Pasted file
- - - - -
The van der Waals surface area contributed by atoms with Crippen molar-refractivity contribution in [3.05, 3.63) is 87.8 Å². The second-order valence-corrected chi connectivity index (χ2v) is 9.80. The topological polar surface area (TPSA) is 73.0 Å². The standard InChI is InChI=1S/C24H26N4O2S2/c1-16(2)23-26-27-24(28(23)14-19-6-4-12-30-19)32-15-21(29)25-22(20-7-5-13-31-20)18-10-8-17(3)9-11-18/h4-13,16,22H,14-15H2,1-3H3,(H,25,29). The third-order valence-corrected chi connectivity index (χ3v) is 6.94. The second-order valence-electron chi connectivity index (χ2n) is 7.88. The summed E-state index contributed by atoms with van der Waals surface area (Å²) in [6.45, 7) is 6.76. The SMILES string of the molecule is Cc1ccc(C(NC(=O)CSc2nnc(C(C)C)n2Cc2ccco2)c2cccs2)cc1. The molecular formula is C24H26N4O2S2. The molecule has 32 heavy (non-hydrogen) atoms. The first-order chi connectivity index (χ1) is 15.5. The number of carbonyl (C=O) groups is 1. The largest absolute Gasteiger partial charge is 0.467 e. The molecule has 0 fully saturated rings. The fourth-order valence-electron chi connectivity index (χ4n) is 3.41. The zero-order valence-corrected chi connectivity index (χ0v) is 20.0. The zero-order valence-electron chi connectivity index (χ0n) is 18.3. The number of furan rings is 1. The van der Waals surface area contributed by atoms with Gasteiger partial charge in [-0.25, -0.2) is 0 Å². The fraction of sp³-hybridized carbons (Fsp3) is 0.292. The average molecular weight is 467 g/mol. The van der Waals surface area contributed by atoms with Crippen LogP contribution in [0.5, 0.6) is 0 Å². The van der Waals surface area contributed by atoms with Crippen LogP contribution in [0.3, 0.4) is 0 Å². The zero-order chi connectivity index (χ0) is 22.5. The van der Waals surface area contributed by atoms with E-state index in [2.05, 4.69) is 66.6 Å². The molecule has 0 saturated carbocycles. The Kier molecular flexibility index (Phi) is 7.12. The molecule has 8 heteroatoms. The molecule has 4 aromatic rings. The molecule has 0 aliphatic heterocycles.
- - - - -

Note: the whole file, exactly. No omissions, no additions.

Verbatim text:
The van der Waals surface area contributed by atoms with Crippen molar-refractivity contribution in [3.05, 3.63) is 87.8 Å². The second-order valence-corrected chi connectivity index (χ2v) is 9.80. The topological polar surface area (TPSA) is 73.0 Å². The standard InChI is InChI=1S/C24H26N4O2S2/c1-16(2)23-26-27-24(28(23)14-19-6-4-12-30-19)32-15-21(29)25-22(20-7-5-13-31-20)18-10-8-17(3)9-11-18/h4-13,16,22H,14-15H2,1-3H3,(H,25,29). The third-order valence-corrected chi connectivity index (χ3v) is 6.94. The second-order valence-electron chi connectivity index (χ2n) is 7.88. The summed E-state index contributed by atoms with van der Waals surface area (Å²) in [6.45, 7) is 6.76. The SMILES string of the molecule is Cc1ccc(C(NC(=O)CSc2nnc(C(C)C)n2Cc2ccco2)c2cccs2)cc1. The molecular formula is C24H26N4O2S2. The molecule has 32 heavy (non-hydrogen) atoms. The first-order chi connectivity index (χ1) is 15.5. The number of carbonyl (C=O) groups is 1. The largest absolute Gasteiger partial charge is 0.467 e. The molecule has 0 fully saturated rings. The fourth-order valence-electron chi connectivity index (χ4n) is 3.41. The zero-order valence-corrected chi connectivity index (χ0v) is 20.0. The zero-order valence-electron chi connectivity index (χ0n) is 18.3. The number of furan rings is 1. The van der Waals surface area contributed by atoms with Gasteiger partial charge in [-0.25, -0.2) is 0 Å². The fraction of sp³-hybridized carbons (Fsp3) is 0.292. The average molecular weight is 467 g/mol. The van der Waals surface area contributed by atoms with Crippen LogP contribution in [0.5, 0.6) is 0 Å². The van der Waals surface area contributed by atoms with Crippen LogP contribution in [0.3, 0.4) is 0 Å². The zero-order chi connectivity index (χ0) is 22.5. The van der Waals surface area contributed by atoms with E-state index in [2.05, 4.69) is 66.6 Å². The molecule has 0 saturated carbocycles. The Kier molecular flexibility index (Phi) is 7.12. The molecule has 8 heteroatoms. The molecule has 4 aromatic rings. The molecule has 0 aliphatic heterocycles.